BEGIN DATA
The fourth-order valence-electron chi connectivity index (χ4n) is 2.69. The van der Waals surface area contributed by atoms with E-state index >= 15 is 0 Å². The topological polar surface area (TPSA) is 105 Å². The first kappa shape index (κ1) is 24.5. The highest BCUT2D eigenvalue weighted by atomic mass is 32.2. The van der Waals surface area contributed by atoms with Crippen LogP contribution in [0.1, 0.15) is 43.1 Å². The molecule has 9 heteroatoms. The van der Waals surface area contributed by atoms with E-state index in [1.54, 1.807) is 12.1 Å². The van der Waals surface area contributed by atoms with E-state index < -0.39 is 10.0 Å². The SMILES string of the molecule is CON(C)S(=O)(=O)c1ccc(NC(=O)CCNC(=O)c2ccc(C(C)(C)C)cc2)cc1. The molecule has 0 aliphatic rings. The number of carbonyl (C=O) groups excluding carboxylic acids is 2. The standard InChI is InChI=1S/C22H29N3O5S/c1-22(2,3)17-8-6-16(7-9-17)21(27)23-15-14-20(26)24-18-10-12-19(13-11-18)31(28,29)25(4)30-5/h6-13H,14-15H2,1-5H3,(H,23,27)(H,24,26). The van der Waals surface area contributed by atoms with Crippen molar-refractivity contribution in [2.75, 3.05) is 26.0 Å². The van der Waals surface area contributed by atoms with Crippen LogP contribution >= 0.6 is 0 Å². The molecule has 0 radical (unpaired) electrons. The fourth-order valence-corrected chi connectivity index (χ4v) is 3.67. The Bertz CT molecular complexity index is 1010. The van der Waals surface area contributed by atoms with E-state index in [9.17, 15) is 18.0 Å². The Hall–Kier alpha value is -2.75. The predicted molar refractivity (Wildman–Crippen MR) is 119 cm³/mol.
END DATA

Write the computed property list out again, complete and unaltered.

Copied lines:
The fourth-order valence-electron chi connectivity index (χ4n) is 2.69. The van der Waals surface area contributed by atoms with E-state index >= 15 is 0 Å². The topological polar surface area (TPSA) is 105 Å². The first kappa shape index (κ1) is 24.5. The highest BCUT2D eigenvalue weighted by atomic mass is 32.2. The van der Waals surface area contributed by atoms with Crippen LogP contribution in [0.1, 0.15) is 43.1 Å². The molecule has 9 heteroatoms. The van der Waals surface area contributed by atoms with E-state index in [1.54, 1.807) is 12.1 Å². The van der Waals surface area contributed by atoms with E-state index < -0.39 is 10.0 Å². The SMILES string of the molecule is CON(C)S(=O)(=O)c1ccc(NC(=O)CCNC(=O)c2ccc(C(C)(C)C)cc2)cc1. The molecule has 0 aliphatic rings. The number of carbonyl (C=O) groups excluding carboxylic acids is 2. The standard InChI is InChI=1S/C22H29N3O5S/c1-22(2,3)17-8-6-16(7-9-17)21(27)23-15-14-20(26)24-18-10-12-19(13-11-18)31(28,29)25(4)30-5/h6-13H,14-15H2,1-5H3,(H,23,27)(H,24,26). The van der Waals surface area contributed by atoms with Crippen molar-refractivity contribution in [2.75, 3.05) is 26.0 Å². The van der Waals surface area contributed by atoms with Crippen LogP contribution >= 0.6 is 0 Å². The molecule has 0 radical (unpaired) electrons. The fourth-order valence-corrected chi connectivity index (χ4v) is 3.67. The Bertz CT molecular complexity index is 1010. The van der Waals surface area contributed by atoms with E-state index in [9.17, 15) is 18.0 Å². The Hall–Kier alpha value is -2.75. The predicted molar refractivity (Wildman–Crippen MR) is 119 cm³/mol.